When you create a character in a roleplaying game, you typically have a set number of points to spread across various talents: strength, perception, endurance, charisma, intelligence, agility, and luck. It helps you feel SPECIAL. You make choices, and it helps build your metaphorical character.
As you progress through the game, you level up, and you keep getting points to distribute in the different areas you want to specialize your character. Do you want to battle through the game? Pour everything into strength, endurance, and agility. Do you want to outwit your opponents? Perception and intelligence are your targets. Want to roll the dice? Charisma and luck might get you a long way. It’s meant to mimic life as much as any game can.
There are times in my life when I feel like I don’t have enough strength, perception, charisma, what-have-you. As Paul lists love’s characteristics, I realize I would like to have a few more points in the patience category for my real-life character.
My patience runs out, and sometimes it feels I didn’t have any patience in the tank to begin with.
Jesus teaches us patience too. You think you’ve been offended by someone? You think someone has tried your patience? You think you’ve forgiven too much? Peter asks Jesus about the limits of patience, “Lord, how often will my brother sin against me, and I forgive him? As many as seven times?” We have to give credit to Peter because forgiving someone seven times seems like a lot to me. If I have to repeat myself to my children, I can get incensed. If I have to repeat myself seven times, we’re taking all of their entertainment away for a significant period of time. But Jesus comes back and responds to Peter, “I do not say to you seven times, but seventy-seven times.”
Really, Jesus? That seems excessive. That seems like You’re forgiving someone too much.
But God is that patient with me, and more than that…
If I started adding a check mark to every sin I had to repent of more than once, I’d definitely be well past 77.
God is patient. He is gracious and merciful. He’s slow to anger. He abounds in steadfast love. He continues to extend forgiveness. He continues to love. He continues to be patient.
All of this is true, but we also can’t pretend God’s patience doesn’t have limits. After God had delivered his people from slavery out of Egypt in the Old Testament, recorded in many a history book also, He leads them toward the promised land. On the way, God tells Moses that He is going to give His people something significant. He beckons Moses up the mountain to receive the Ten Commandments. While Moses and God are on the mountain together, the people below create a golden calf and begin to worship it. God tells Moses in not so many words: “Go take care of your people.” God doesn’t claim them as His own, and even tells Moses, “let me alone, that my wrath may burn hot against them and I may consume them, in order that I may make a great nation of you.” God was painfully, rightfully angry. His patience had reached an end.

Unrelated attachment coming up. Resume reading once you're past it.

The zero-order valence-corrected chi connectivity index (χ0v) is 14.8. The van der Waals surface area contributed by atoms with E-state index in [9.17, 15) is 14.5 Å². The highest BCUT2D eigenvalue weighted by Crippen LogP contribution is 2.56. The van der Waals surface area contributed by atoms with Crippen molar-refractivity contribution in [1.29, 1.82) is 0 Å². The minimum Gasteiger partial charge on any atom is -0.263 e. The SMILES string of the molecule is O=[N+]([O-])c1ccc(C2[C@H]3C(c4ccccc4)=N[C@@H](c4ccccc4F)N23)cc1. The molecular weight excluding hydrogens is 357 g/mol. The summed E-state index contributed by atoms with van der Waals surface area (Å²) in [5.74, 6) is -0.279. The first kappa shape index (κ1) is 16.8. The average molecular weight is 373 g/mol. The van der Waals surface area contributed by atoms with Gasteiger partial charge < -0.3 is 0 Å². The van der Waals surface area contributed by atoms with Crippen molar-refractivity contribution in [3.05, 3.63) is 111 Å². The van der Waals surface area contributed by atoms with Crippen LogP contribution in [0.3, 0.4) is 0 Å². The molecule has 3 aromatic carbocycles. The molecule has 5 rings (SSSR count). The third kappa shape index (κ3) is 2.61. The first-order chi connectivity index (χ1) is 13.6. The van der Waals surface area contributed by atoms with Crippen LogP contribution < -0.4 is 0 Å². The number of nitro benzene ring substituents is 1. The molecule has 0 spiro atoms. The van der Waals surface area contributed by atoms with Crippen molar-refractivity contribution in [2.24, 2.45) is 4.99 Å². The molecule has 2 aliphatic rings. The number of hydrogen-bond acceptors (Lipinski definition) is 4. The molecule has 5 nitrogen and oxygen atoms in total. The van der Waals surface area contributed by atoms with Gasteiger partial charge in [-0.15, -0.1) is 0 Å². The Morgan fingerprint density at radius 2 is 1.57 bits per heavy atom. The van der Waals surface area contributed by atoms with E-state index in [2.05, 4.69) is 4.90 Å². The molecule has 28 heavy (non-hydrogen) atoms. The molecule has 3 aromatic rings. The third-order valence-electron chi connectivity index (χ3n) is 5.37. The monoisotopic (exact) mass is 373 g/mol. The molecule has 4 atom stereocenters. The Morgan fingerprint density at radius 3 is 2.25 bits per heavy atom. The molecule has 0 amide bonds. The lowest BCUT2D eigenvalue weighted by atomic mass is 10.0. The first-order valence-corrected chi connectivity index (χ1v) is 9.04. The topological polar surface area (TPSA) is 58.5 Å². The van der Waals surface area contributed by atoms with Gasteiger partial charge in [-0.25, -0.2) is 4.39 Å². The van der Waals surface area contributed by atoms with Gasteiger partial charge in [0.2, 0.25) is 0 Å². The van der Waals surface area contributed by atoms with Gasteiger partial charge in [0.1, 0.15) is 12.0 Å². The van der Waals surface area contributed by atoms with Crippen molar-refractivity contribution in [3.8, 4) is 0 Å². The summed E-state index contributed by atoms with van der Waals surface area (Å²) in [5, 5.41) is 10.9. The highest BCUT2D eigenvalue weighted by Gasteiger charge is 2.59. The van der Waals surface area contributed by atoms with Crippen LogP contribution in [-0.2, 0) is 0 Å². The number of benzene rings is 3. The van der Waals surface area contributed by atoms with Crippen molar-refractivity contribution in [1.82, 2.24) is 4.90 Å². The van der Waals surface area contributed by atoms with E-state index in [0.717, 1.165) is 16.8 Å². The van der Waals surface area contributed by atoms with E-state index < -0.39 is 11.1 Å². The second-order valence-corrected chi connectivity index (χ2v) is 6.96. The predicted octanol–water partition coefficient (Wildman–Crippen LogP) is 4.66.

Moses talks with God, and God relents. There’s a Love Brave relationship on both ends. People in the Bible are resistant to God all over the place. We’re warned about this resistance problem in the New Testament by the writer of Hebrews.
Certainly, there are ways that I would have redistributed my personal character if I was given the option in this life. I wish I could pour more points into patience, kindness, and love. But there’s no distribution which could have ever forgiven me, saved me, made me perfect and holy in God’s eyes. I’m thankful instead that when I return to God and lay my inadequacies before Him, He is patient, gracious, and merciful. He covers what I cannot for myself. He gives me life. He invites me to His rest.
I share Matt’s affinity for dorky board games, but I appreciate even more his ability to teach us to cry out to God, “Really?!” This is the bravery God’s love builds into us. We easily get wrapped up in believing we need to respect God, and yes, we do, but God desires real relationship with us, and real relationship doesn’t always look like placid agreement. The difference in our relationship with God and our relationship with people is that we know God is always right, even when we don’t like his ideas. Respecting God is in admitting He is God, and we are not…in the middle of our questions and wrestling. Praise God for a Brave Love that would rather have all my questions and turmoil than a fake metaphorical character I build to appease Him. Praise God for Jesus reaching into my life with freakishly patient, real relationship.